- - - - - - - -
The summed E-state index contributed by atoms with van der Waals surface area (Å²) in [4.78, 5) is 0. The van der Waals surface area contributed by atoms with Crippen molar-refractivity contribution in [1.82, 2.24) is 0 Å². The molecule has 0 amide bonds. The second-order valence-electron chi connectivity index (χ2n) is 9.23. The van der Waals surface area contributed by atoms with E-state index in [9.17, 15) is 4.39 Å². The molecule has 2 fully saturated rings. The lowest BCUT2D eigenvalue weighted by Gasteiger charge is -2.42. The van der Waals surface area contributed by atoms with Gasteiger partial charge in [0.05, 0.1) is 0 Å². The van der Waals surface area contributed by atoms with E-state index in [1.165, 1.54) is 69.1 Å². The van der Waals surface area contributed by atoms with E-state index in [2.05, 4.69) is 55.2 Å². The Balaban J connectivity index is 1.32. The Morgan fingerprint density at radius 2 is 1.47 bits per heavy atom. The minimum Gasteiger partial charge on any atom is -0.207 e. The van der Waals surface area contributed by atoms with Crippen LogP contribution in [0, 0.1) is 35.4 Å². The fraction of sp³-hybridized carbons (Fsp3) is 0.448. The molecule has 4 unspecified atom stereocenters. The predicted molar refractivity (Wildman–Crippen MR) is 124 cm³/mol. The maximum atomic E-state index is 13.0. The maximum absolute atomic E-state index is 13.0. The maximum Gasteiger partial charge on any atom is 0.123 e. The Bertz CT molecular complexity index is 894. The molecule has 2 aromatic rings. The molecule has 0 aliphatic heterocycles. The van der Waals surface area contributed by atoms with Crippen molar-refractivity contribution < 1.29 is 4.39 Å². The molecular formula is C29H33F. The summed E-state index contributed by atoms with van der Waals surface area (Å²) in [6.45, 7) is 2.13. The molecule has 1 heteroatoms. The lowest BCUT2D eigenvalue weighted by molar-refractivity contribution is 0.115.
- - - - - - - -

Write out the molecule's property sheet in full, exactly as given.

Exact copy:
The summed E-state index contributed by atoms with van der Waals surface area (Å²) in [4.78, 5) is 0. The van der Waals surface area contributed by atoms with Crippen molar-refractivity contribution in [1.82, 2.24) is 0 Å². The molecule has 0 amide bonds. The second-order valence-electron chi connectivity index (χ2n) is 9.23. The van der Waals surface area contributed by atoms with E-state index in [9.17, 15) is 4.39 Å². The molecule has 2 fully saturated rings. The lowest BCUT2D eigenvalue weighted by Gasteiger charge is -2.42. The van der Waals surface area contributed by atoms with Gasteiger partial charge in [0.05, 0.1) is 0 Å². The van der Waals surface area contributed by atoms with E-state index in [1.165, 1.54) is 69.1 Å². The van der Waals surface area contributed by atoms with E-state index in [2.05, 4.69) is 55.2 Å². The Balaban J connectivity index is 1.32. The Morgan fingerprint density at radius 2 is 1.47 bits per heavy atom. The minimum Gasteiger partial charge on any atom is -0.207 e. The van der Waals surface area contributed by atoms with Crippen LogP contribution in [0, 0.1) is 35.4 Å². The fraction of sp³-hybridized carbons (Fsp3) is 0.448. The molecule has 4 unspecified atom stereocenters. The predicted molar refractivity (Wildman–Crippen MR) is 124 cm³/mol. The maximum atomic E-state index is 13.0. The maximum absolute atomic E-state index is 13.0. The maximum Gasteiger partial charge on any atom is 0.123 e. The Bertz CT molecular complexity index is 894. The molecule has 2 aromatic rings. The molecule has 0 aliphatic heterocycles. The van der Waals surface area contributed by atoms with Crippen molar-refractivity contribution < 1.29 is 4.39 Å². The molecular formula is C29H33F. The summed E-state index contributed by atoms with van der Waals surface area (Å²) in [6.45, 7) is 2.13. The molecule has 1 heteroatoms. The lowest BCUT2D eigenvalue weighted by molar-refractivity contribution is 0.115.